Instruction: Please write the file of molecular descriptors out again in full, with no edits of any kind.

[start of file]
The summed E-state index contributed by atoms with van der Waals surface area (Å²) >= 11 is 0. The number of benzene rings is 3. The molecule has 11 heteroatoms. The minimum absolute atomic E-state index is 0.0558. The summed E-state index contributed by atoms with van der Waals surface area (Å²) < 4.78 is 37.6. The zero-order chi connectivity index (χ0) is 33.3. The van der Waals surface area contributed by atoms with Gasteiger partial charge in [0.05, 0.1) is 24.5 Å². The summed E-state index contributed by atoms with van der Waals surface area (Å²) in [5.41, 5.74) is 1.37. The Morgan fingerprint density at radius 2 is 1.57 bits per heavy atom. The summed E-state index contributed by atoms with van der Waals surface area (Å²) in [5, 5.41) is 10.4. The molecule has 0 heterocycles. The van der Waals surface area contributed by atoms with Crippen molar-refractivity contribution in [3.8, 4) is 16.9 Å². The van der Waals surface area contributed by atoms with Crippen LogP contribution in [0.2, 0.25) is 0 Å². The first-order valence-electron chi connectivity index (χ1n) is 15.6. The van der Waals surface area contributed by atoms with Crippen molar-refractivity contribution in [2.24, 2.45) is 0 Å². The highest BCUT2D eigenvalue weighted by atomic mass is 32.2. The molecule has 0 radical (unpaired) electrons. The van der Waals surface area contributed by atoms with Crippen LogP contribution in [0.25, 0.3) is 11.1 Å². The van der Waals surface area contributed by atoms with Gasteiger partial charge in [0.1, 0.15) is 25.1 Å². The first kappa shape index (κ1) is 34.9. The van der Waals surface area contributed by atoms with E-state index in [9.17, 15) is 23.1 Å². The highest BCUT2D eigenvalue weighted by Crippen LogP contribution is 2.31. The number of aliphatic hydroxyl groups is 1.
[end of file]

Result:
The summed E-state index contributed by atoms with van der Waals surface area (Å²) >= 11 is 0. The number of benzene rings is 3. The molecule has 11 heteroatoms. The minimum absolute atomic E-state index is 0.0558. The summed E-state index contributed by atoms with van der Waals surface area (Å²) < 4.78 is 37.6. The zero-order chi connectivity index (χ0) is 33.3. The van der Waals surface area contributed by atoms with Gasteiger partial charge in [0.05, 0.1) is 24.5 Å². The summed E-state index contributed by atoms with van der Waals surface area (Å²) in [5.41, 5.74) is 1.37. The Morgan fingerprint density at radius 2 is 1.57 bits per heavy atom. The summed E-state index contributed by atoms with van der Waals surface area (Å²) in [5, 5.41) is 10.4. The molecule has 0 heterocycles. The van der Waals surface area contributed by atoms with Crippen molar-refractivity contribution in [3.8, 4) is 16.9 Å². The van der Waals surface area contributed by atoms with Crippen LogP contribution in [0.2, 0.25) is 0 Å². The first-order valence-electron chi connectivity index (χ1n) is 15.6. The van der Waals surface area contributed by atoms with Crippen molar-refractivity contribution in [2.24, 2.45) is 0 Å². The highest BCUT2D eigenvalue weighted by atomic mass is 32.2. The molecule has 0 radical (unpaired) electrons. The van der Waals surface area contributed by atoms with Crippen LogP contribution in [0.25, 0.3) is 11.1 Å². The van der Waals surface area contributed by atoms with Gasteiger partial charge in [0.1, 0.15) is 25.1 Å². The first kappa shape index (κ1) is 34.9. The van der Waals surface area contributed by atoms with E-state index in [9.17, 15) is 23.1 Å². The highest BCUT2D eigenvalue weighted by Crippen LogP contribution is 2.31. The number of aliphatic hydroxyl groups is 1.